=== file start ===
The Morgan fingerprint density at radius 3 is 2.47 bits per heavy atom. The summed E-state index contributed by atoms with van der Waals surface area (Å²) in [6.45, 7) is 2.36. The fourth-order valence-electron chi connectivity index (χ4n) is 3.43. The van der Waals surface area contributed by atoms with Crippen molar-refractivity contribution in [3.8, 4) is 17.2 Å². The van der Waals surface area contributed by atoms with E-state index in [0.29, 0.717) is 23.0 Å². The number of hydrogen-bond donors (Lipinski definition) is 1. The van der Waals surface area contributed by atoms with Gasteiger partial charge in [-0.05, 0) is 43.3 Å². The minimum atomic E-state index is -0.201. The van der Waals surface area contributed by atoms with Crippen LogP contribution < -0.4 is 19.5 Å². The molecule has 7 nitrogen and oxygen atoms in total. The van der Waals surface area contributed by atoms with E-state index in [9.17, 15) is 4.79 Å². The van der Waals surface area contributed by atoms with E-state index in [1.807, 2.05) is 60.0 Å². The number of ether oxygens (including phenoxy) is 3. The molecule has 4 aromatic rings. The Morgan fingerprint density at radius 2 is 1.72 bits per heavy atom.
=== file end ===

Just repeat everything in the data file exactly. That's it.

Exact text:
The Morgan fingerprint density at radius 3 is 2.47 bits per heavy atom. The summed E-state index contributed by atoms with van der Waals surface area (Å²) in [6.45, 7) is 2.36. The fourth-order valence-electron chi connectivity index (χ4n) is 3.43. The van der Waals surface area contributed by atoms with Crippen molar-refractivity contribution in [3.8, 4) is 17.2 Å². The van der Waals surface area contributed by atoms with E-state index in [0.29, 0.717) is 23.0 Å². The number of hydrogen-bond donors (Lipinski definition) is 1. The van der Waals surface area contributed by atoms with Gasteiger partial charge in [-0.05, 0) is 43.3 Å². The minimum atomic E-state index is -0.201. The van der Waals surface area contributed by atoms with Crippen LogP contribution < -0.4 is 19.5 Å². The molecule has 7 nitrogen and oxygen atoms in total. The van der Waals surface area contributed by atoms with E-state index in [9.17, 15) is 4.79 Å². The van der Waals surface area contributed by atoms with E-state index in [1.807, 2.05) is 60.0 Å². The number of ether oxygens (including phenoxy) is 3. The molecule has 4 aromatic rings. The Morgan fingerprint density at radius 2 is 1.72 bits per heavy atom.